Ana Rodrigues, PhD student from Portugal: with more of us the environment will change
“One thing that I enjoy at KTU is how approachable the lecturers are. I never felt embarrassed about asking ‘stupid’ questions and most lecturers try hard to teach clearly and engage with students”, says Ana Rodrigues from Portugal, who is graduating from her PhD at Kaunas University of Technology (KTU) this spring.
Ana came to Kaunas for an internship at KTU Biomedical Engineering Institute in her bachelor’s and liked it so much here that she decided to stay for master’s and to continue with doctoral studies.
“Unlike in Portugal, in which some studies are funded while others aren’t, all accepted PhD students here have a monthly scholarship that allows us to live comfortably in Lithuania. Besides, the university usually supports our research, and we have the opportunity to visit scientific conferences, study modules abroad, and go for Erasmus+ scientific visits. We even have dedicated funds for buying certain materials we need to conduct our research”, Ana is convinced that KTU research environment is full of opportunities.
The only thing that could be changed, according to Ana, is having more opportunities for international researchers to develop their academic careers (most of the possibilities are available to Lithuanian speakers). However, she is convinced – this will change with more researchers from other countries joining our academic community.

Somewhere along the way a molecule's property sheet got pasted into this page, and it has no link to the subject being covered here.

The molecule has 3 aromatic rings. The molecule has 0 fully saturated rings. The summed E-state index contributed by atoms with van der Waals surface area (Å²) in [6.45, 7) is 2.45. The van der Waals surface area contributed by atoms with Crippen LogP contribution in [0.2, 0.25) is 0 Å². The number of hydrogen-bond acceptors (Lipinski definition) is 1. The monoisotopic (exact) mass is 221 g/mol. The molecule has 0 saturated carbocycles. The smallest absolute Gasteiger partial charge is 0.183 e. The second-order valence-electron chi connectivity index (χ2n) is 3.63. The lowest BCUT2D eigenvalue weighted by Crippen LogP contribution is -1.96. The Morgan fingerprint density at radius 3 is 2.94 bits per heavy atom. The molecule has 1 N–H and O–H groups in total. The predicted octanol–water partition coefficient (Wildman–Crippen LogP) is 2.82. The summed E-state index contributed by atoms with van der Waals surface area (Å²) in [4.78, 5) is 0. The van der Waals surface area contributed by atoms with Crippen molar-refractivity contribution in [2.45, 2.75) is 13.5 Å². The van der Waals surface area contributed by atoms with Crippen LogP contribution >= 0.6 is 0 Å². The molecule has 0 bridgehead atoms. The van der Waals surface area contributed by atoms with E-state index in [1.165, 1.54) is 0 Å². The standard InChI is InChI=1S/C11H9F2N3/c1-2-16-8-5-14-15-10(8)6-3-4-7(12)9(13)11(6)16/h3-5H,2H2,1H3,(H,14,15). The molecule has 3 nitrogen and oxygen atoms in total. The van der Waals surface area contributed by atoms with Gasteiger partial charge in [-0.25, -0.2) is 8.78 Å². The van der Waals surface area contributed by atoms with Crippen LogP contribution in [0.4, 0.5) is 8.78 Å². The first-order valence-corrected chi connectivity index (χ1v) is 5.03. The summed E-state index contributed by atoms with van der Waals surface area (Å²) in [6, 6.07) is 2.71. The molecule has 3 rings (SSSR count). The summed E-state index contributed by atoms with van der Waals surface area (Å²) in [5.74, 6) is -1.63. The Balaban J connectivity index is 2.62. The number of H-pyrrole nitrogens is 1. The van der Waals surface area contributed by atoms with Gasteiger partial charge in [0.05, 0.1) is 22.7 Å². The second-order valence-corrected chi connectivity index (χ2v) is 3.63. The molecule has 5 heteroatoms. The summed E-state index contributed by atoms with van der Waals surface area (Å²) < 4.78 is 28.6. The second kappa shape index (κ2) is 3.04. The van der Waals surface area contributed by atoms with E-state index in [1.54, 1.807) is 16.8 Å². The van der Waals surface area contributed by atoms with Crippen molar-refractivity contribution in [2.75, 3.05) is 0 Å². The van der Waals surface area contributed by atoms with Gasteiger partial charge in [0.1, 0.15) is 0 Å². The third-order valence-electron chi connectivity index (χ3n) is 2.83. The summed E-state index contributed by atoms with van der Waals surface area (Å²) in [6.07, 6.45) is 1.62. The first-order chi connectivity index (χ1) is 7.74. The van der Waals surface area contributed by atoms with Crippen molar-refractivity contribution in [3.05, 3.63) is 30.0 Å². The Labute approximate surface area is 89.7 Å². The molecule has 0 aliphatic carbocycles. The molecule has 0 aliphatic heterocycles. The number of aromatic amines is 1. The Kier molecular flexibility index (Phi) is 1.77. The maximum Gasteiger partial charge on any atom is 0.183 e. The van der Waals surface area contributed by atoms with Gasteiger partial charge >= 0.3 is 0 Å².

Although the student, originally coming from Porto, misses Portuguese food, coffee and the ocean nearby, she feels Kaunas is her home now.
“It’s quiet, full of parks and most places are easily reachable. Also, people here smile a lot more than they used to”, say Ana Rodrigues, who has been living in Kaunas for several years.
Read the full interview below.
How did you choose Kaunas University of Technology?
I first came to KTU for an Erasmus+ internship here at the Biomedical Engineering Institute. I developed my programming and signal-processing skills quite a lot during that semester so I decided to continue my studies here. I felt seen by my lecturers, and I thought the Biomedical Engineering Institute’s research projects were intriguing, so it was only natural to choose KTU for my master’s. After I graduated from master’s in Biomedical Engineering, my current (and back-then) supervisor, Prof Vaidotas Marozas, convinced me to pursue a PhD degree here.
What is most exciting about your studies? What do you feel KTU is doing right?
One thing that I enjoy at KTU is how approachable the lecturers are. I never felt embarrassed about asking “stupid” questions and most lecturers try hard to teach clearly and engage with students. I also enjoy that the given homework tasks are challenging enough to make students think but not overwhelmingly difficult. Having attainable homework challenges was especially gratifying for me. It helped to decrease my anxiety and made me feel confident and competent enough in my learned skills. The learning experience was overall pleasant and modern, and far from the traditional (and conservative) memory-based and standardized approach still implemented in the Portuguese universities.